Absolutely. I'm glad that there are parents like yourself, who may question their decisions about what to do for their child. I hope that your son is ok. Please don't buy the program line that if he complains to you about the treatment he is receiving there, that he is just "being manipulative." It doesn't sound like you would.

But I agree with the other posters. Best to just get him out. Have you read Help at Any Cost yet? It has some very helpful suggestions and recommendations at the end of the book on alternatives to the behavior mod option.
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Offline Bean2

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« Reply #10 on: March 10, 2006, 10:26:00 AM »
To the concerned parent:

I graduated from BCA in 1999 and had a great experience. It did really save my life. In regards to the meds...I asked to be on meds because of OCD (obsessive compulsive disorder). They were very helpful and listened to me about what I needed. But, if your child doesn't have any conditions like that and hasn't asked for help with depression (meds wise) I would go with your gut and tell them no. They tried to pressure my parents into doing things(they wanted me to change my name) and my Mom told them "No". they pushed her several times and she finally told them if they asked one more time she would be coming to get me. They never asked again. You are doing a good thing and I think you know that based on your post. I still thank my parents every time I go home for sending me- especially after I see or hear from other high school friends who weren't so lucky and are still in the same dark place they were at 16. I hope your family has a good experience overall. Good luck.[ This Message was edited by: Bean2 on 2006-03-10 07:32 ]
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Offline concerned father

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« Reply #11 on: March 10, 2006, 11:36:00 AM »
"Please don't buy the program line that if he complains to you about the treatment he is receiving there, that he is just "being manipulative.""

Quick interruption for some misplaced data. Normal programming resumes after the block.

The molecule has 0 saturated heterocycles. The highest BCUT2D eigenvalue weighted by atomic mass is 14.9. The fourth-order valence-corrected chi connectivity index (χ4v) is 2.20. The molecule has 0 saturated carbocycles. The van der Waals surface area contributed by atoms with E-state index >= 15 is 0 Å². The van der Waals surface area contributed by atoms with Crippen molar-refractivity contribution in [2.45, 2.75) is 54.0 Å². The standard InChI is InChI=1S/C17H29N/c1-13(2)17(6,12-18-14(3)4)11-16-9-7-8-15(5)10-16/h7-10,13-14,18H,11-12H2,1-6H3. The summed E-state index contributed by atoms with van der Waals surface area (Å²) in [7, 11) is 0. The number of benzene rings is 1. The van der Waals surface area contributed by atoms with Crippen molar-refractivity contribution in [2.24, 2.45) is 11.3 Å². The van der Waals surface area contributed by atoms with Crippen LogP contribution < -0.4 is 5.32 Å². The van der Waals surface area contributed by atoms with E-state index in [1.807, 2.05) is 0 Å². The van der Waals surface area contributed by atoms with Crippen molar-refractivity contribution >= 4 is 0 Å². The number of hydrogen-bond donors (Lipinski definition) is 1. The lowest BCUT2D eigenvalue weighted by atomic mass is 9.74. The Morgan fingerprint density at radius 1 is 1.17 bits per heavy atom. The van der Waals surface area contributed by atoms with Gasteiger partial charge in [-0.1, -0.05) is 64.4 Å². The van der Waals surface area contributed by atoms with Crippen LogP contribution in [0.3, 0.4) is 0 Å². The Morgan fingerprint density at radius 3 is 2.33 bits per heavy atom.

No, I am in this with my eyes open.

When I see my son in two weeks, I plan on talking to him extensively away from the group setting.  Anything he says that might be worrisome will be investigated, in addition to concerns that I already have.  Despite all the troubles that he has had, he has never been a manipulative person, so if anybody from the school tries to feed me that line, it won't placate me.
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Offline concerned father

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« Reply #12 on: March 10, 2006, 11:38:00 AM »
Thank you, Bean2 for sharing that.  I'm glad things have worked out well for you.
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Offline Anonymous

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« Reply #13 on: March 10, 2006, 12:39:00 PM »
"When I see my son in two weeks, I plan on talking to him extensively away from the group setting. "

This sounds like a good plan.  My advice to you is to take him off campus when you speak with him.  This will reassure him that no one is listening in on your conversation, and will encourage him to fully open up to you.  BCA staff will of course resist this idea, but he is your son, and they can't prevent you from taking him if you want to. I split form BCA several years ago in 2002.   My own experience with BCA is that it is a HIGHLY ABUSIVE environment, and not theraputic at all. The experience did help me to grow up in some ways, but overall it  
hurt me a lot more.  I don't think I have PTSD, but I do still have occasional nightmares from that time.  My advice is that you should take your kid out of BCA right away, and find him a good second chance boarding school ( one that focuses on academics, not behavior modification or emotional growth).  Make sure that you listen to what your kid has to say. Be prepared to hear an earful.  No matter how bad it sounds,remember that what he says is probably true.  I hope this works out for you...But again, YOU SHOULD GET HIM OUT OF BCA AS SOON AS POSSIBLE!
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Offline Bean2

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« Reply #14 on: March 10, 2006, 01:50:00 PM »
Concerned father-
Are you a member of a CEDU parents group? I don't know if they have one where you are located, but my parents joined one in Texas. It's just groups of parents who meet for dinner out once a month and talk about their kids (no actual CEDU school involvement in the group). My family still goes to catch up with friends they made while I was away- the group really helped them connect with some other CEDU parents and hear their advice. If you have questions I can try to find out more.[ This Message was edited by: Bean2 on 2006-03-10 10:51 ]